In the Middle Ages all the grain grown in Sutton was ground at the manorial corn mill which stood at the bottom off Mill Street. This mill was damaged by a flood in 1668, and was eventually converted into a skinning mill where hides were cleaned before being tanned and made into leather. This business closed in the 1850s, leaving the property empty for a time; the deserted millers house and cottage proved useful in 1861 when a gang 63 railway navvies working on the Sutton branch railway had to be found accommodation in the town.

The 1861 census shows that an Irish bricklayer, Thomas McKnight, was living in the millers house with his wife and infant son, together with seventeen lodgers, all of them Irishmen, described as “railway excavators”. Margaret Dickens, a dressmaker, lived in the cottage next door with her son George, a 19-year-old plasterer; her two lodgers were also excavators. These buildings, which lay below the level of Lower Parade (then known as The Dam) next to the deserted pools, drying grounds, tanhouse and sheds of the old leather mill, were no doubt dilapidated, damp and smelly.

Better houses lined the Dam itself (all demolished long ago). The oldest of these, the timber-framed Yew Tree Cottage, stood by itself in the middle of what is now South Parade; it had once housed a wheelwrights shop, but in 1861 a shoemaker’s widow lived there with her family. Then came a row of four artisans houses, all given a “gross estimated value” of £7.10s.0d, compared with the £5.7s.0d. of the larger but tumbledown Yew Tree Cottage. Further on, James Pimlott was the landlord of the Coach and Horses Inn, valued at £28. 2s. 0d, a larger three-storey building with Pimlottt’s small farmyard at the back. Elizabeth and William Lynall, his niece and nephew from Shifnal in Shropshire, worked for their uncle at the inn. Three more houses completed the row, the first a single-storey cottage occupied by Peter Pimlott the shoemaker.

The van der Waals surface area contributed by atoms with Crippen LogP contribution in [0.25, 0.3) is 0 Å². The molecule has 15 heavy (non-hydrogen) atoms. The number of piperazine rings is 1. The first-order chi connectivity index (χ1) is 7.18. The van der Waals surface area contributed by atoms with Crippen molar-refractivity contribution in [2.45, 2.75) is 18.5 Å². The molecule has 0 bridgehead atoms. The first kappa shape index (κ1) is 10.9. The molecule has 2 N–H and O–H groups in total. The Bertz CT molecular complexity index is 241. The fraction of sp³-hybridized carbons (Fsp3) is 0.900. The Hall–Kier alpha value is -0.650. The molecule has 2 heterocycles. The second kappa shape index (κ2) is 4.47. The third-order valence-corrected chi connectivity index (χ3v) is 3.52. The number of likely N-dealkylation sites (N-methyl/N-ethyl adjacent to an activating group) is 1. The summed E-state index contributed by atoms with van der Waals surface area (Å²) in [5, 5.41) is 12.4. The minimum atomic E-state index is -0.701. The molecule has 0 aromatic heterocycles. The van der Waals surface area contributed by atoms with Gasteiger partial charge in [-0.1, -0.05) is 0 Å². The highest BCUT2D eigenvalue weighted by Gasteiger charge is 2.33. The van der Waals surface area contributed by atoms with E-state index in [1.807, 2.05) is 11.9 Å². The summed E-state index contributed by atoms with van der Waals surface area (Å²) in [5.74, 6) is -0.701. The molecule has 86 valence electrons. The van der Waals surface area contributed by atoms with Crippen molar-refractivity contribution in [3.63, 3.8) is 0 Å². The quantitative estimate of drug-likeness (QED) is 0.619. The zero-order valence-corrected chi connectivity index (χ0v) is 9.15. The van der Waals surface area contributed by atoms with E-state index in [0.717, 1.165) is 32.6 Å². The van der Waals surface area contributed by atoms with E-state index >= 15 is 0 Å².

Next there was a wide roadway giving access to the mill, with three houses fronting it. Here lived John Fernyhough, a sixty-year-old blacksmith whose forge was over the road at the bottom of Mill Street, and two labourers, Joseph Shaw and Joseph Ludford, with their families. These houses were originally built for mill workers, valued at only £5. 8s., and now, 1861, owned by James Hollis, who also owned the house on the corner fronting Lower Parade where his son Thomas lived. Thomas was a corn dealer and his wife Myra ran a grocer’s shop at the house, which was valued at £10. 16s.

The town pound, where stray animals would be housed by the Town Impounder until claimed by their owner, lay between Hollis’s house and the next building, the Old Dog Inn. Described as “The Old Dog public house, stabling, outbuildings, yard, garden and bowling alley”, it had stabling for at least eight horses, a cart house and a smith’s workshop. George Ryman was the owner and occupier, born in 1805 at Great Tew in Oxfordshire; his grown-up son and daughter assisted in the public house - Ryman described himself as a licensed victualler and farmer. This was valued at £26, not so highly as the Coach and Horses. The last house on the dam was treated as part of the Old Dog; Ryman’s 20-year old daughter lived here and kept a grocer’s shop.

Map of Lower Parade as it was in 1857.
Lower Parade c.1870, showing a miscellaneous group of buildings, no two alike.